Rossland (sternwheeler)

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Rossland (in center), with Trail on left and Minto on right, between 1898 and 1900
Rossland (in center), with Trail on left and Minto on right, between 1898 and 1900
Career
Name: Rossland
Owner: Canadian Pacific Railway
Route: Arrow Lakes
Builder: Thomas J. Bulger[1]
Cost: $86,000[2]
Launched: November 18, 1897, at Nakusp, BC[2]
In service: 1898[1]
Out of service: 1916[1]
Identification: CAN 107142[1]
Fate: Sunk at dock while out of service, January 25, 1917[2]
General characteristics
Type: inland lake boat, express passenger/tourism/general purpose
Tonnage: 884 gross; 531.5 net[1][2]
Length: 183.5 ft (56 m)[2]
Beam: 29.1 ft (9 m)[2]
Depth: 7.0 ft (2 m) depth of hold[2]
Installed power: coal-fired boiler, steam engines, twin horizontally mounted, 22" bore by 96" stroke, 32.2 horsepower nominal[2]
Propulsion: sternwheel
Speed: 22 miles per hour (maximum)[2]
Capacity: 300 passengers[2]

The Rossland was a sternwheel steamboat that ran on the Arrow Lakes in British Columbia. It was named after Rossland, British Columbia, once a prosperous mining town in the region.

Design and construction[edit]

Rossland was the third steamboat built by the Canadian Pacific Railway for its steamboat lines running in the lakes of the Kootenays. She was designed by the superintendent of the C.P.R.'s Lake Service, the accomplished steamboat man James W. Troup to be an express passenger and tourism boat, intended to make the 256 mile round trip from Arrowhead to Robson and back in one day.[3]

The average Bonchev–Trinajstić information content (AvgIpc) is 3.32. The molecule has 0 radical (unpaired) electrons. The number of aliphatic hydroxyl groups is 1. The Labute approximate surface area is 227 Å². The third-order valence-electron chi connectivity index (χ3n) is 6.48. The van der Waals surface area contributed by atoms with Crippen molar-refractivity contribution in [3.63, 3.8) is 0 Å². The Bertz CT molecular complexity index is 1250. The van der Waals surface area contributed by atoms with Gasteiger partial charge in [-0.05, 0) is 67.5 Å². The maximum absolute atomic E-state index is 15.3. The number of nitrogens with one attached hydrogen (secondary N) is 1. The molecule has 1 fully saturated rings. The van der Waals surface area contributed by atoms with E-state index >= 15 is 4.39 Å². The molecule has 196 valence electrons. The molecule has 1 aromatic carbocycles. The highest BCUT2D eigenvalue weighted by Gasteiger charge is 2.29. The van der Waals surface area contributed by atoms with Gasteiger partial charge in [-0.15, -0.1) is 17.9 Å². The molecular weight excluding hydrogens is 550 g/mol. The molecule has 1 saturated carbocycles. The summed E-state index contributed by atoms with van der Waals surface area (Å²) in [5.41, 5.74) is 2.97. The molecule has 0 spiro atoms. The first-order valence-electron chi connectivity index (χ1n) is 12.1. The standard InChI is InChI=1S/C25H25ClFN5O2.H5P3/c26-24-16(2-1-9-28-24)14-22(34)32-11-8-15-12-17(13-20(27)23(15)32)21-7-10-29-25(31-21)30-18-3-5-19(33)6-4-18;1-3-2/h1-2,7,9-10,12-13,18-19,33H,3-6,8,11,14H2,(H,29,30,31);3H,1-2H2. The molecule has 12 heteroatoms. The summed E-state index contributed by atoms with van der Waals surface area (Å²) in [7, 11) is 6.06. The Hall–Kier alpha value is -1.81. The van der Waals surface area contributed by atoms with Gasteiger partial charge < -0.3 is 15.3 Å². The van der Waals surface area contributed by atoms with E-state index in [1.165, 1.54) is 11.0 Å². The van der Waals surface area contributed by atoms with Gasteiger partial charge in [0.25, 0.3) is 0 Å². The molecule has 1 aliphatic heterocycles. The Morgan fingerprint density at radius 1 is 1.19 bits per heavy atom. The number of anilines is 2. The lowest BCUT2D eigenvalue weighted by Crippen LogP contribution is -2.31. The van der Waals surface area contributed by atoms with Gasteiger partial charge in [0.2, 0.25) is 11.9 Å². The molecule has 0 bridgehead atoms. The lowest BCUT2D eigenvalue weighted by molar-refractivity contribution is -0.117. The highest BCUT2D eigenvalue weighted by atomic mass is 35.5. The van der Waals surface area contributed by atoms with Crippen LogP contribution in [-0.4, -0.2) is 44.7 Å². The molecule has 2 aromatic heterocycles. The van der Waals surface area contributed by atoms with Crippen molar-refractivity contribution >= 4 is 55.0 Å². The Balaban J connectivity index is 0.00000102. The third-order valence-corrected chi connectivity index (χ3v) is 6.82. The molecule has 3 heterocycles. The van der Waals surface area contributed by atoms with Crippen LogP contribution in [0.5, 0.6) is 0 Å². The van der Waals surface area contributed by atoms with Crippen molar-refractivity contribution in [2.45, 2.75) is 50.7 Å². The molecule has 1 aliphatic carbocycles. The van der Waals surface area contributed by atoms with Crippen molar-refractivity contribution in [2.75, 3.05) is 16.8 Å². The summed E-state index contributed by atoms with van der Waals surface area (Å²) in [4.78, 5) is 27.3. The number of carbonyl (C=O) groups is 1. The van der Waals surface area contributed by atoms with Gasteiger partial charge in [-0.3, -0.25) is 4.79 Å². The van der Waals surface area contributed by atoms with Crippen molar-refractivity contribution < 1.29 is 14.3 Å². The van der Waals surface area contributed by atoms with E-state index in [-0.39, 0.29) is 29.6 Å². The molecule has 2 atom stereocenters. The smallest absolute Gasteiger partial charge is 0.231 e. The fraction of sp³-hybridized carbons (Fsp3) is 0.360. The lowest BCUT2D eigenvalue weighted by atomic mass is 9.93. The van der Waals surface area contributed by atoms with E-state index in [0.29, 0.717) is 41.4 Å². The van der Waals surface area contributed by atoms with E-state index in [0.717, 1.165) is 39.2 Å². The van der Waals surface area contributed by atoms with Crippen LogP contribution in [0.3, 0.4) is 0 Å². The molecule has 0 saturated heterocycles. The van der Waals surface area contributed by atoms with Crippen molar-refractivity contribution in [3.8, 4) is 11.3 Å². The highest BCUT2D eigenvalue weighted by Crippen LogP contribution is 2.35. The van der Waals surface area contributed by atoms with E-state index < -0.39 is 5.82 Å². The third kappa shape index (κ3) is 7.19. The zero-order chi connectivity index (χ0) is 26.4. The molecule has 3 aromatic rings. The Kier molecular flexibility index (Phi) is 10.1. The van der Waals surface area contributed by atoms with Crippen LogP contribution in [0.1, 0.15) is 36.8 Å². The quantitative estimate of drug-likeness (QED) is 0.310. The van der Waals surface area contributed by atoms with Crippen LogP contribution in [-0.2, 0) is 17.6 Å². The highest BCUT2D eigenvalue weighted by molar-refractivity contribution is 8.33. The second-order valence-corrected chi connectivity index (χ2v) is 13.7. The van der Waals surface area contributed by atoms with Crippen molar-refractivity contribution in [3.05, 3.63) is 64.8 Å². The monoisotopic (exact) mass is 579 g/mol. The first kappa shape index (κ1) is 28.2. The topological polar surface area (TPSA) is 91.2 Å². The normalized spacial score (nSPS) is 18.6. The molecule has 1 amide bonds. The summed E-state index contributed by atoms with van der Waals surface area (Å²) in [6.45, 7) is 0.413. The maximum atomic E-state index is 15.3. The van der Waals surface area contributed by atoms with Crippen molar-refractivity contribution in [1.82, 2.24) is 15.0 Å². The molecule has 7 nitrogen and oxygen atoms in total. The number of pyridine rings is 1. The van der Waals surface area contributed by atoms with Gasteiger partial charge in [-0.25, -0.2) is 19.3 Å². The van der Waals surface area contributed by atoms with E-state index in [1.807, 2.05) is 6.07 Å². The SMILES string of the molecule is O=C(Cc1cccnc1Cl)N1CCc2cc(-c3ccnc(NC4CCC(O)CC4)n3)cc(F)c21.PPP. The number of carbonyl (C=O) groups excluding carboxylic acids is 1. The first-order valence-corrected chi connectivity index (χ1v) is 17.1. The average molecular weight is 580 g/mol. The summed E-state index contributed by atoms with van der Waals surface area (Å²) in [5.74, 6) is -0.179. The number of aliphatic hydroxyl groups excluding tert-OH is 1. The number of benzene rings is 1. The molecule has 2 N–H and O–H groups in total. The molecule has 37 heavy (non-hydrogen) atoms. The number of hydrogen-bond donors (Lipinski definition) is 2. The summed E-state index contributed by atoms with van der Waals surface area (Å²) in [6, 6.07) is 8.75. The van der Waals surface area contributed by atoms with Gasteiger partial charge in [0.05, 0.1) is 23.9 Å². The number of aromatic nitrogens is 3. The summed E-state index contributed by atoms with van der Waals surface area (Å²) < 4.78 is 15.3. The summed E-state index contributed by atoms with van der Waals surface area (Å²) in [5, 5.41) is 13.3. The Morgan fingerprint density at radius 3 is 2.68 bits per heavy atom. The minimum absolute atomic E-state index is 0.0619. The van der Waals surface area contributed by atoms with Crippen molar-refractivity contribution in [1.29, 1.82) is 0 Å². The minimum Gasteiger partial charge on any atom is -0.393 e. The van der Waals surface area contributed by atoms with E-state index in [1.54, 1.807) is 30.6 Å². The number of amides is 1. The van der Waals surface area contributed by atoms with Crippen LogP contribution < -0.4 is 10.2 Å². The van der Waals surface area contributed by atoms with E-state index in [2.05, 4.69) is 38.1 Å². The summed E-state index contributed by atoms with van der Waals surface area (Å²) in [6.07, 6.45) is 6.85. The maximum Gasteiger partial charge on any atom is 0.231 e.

Rossland was built at Nakusp at the shipyard owned by the master builder Thomas J. Bulger and his sons James M. and David T. Bulger. Most inland steamers of the Pacific Northwest were built with a flat bottom with as shallow a draft as possible so that they could move as far up the many shallow rivers to reach gold fields, farms or other areas where transportation was needed and roads or railroads were absent or inadequate. Rossland was an exception to this rule. She was intended to operate as a "lake boat" where depth of water was normally not a problem, and therefore she had a rounder and deeper bottom than the normal sternwheeler design. Her lake boat design would make Rossland faster and more efficient on the deep water of the Arrow Lakes. Her powerful engines were built by B.C. Iron Works, in Vancouver[2]

Service on Arrow Lakes[edit]

Following her launch,Rossland was towed to a nearby wharf by the vessel Nakusp for completion. Before passenger accommodations were installed, Rossland was worked towing barges while the Lytton was being overhauled. Passenger service for Rossland began in early 1898. At her maximum speed, 22 miles per hour, Rossland was easily the fast vessel on the lakes. However, she burned too much coal at this pace, and normally did not run so fast.[2] Steamboats were prone to damage and even destruction by fire, as Nakusp had been in 1897. In 1899 Rossland caught fire below the down of Nakusp. Fortunately Captain Forslund was able to beach the vessel and extinguish the flames.[1] Steamboat operation on the Arrow Lakes was seasonal, as they were generally frozen over during winter. The boats were moored in as safe a place as could be found during the freeze up, and sometimes work would be done on them to prepare them for the next season. Often work would be done on the boats to prepare them for the next season, and this occurred in Rossland's case.[2]

Reconstruction[edit]